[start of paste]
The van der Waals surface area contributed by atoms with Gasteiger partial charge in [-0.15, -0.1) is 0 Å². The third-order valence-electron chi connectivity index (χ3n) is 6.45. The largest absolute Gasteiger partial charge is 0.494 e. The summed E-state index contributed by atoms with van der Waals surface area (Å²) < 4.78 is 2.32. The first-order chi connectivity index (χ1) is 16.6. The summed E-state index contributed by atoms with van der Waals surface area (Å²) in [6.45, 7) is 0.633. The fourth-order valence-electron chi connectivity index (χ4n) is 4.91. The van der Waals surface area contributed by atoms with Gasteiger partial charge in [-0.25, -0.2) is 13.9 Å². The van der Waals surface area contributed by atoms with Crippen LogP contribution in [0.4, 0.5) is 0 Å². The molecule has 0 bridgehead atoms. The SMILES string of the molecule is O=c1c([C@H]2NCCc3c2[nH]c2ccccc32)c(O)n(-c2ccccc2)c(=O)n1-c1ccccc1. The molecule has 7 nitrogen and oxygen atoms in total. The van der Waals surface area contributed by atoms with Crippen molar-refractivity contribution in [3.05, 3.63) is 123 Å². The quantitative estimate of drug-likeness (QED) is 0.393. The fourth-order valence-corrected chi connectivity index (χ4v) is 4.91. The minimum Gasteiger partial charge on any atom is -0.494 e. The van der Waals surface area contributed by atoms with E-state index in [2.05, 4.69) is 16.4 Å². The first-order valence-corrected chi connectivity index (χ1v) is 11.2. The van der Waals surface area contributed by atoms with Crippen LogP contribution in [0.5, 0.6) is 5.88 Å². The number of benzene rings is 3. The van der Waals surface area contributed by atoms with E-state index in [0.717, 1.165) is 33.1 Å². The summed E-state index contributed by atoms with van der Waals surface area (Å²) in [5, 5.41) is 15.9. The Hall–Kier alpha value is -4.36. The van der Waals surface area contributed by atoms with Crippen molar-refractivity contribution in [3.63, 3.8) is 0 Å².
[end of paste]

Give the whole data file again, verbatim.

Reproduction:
The van der Waals surface area contributed by atoms with Gasteiger partial charge in [-0.15, -0.1) is 0 Å². The third-order valence-electron chi connectivity index (χ3n) is 6.45. The largest absolute Gasteiger partial charge is 0.494 e. The summed E-state index contributed by atoms with van der Waals surface area (Å²) < 4.78 is 2.32. The first-order chi connectivity index (χ1) is 16.6. The summed E-state index contributed by atoms with van der Waals surface area (Å²) in [6.45, 7) is 0.633. The fourth-order valence-electron chi connectivity index (χ4n) is 4.91. The van der Waals surface area contributed by atoms with Gasteiger partial charge in [-0.25, -0.2) is 13.9 Å². The van der Waals surface area contributed by atoms with Crippen LogP contribution in [0.4, 0.5) is 0 Å². The molecule has 0 bridgehead atoms. The SMILES string of the molecule is O=c1c([C@H]2NCCc3c2[nH]c2ccccc32)c(O)n(-c2ccccc2)c(=O)n1-c1ccccc1. The molecule has 7 nitrogen and oxygen atoms in total. The van der Waals surface area contributed by atoms with Crippen molar-refractivity contribution in [3.05, 3.63) is 123 Å². The quantitative estimate of drug-likeness (QED) is 0.393. The fourth-order valence-corrected chi connectivity index (χ4v) is 4.91. The minimum Gasteiger partial charge on any atom is -0.494 e. The van der Waals surface area contributed by atoms with E-state index in [2.05, 4.69) is 16.4 Å². The first-order valence-corrected chi connectivity index (χ1v) is 11.2. The van der Waals surface area contributed by atoms with Crippen LogP contribution in [0.5, 0.6) is 5.88 Å². The number of benzene rings is 3. The van der Waals surface area contributed by atoms with E-state index in [0.717, 1.165) is 33.1 Å². The summed E-state index contributed by atoms with van der Waals surface area (Å²) in [5, 5.41) is 15.9. The Hall–Kier alpha value is -4.36. The van der Waals surface area contributed by atoms with Crippen molar-refractivity contribution in [3.63, 3.8) is 0 Å².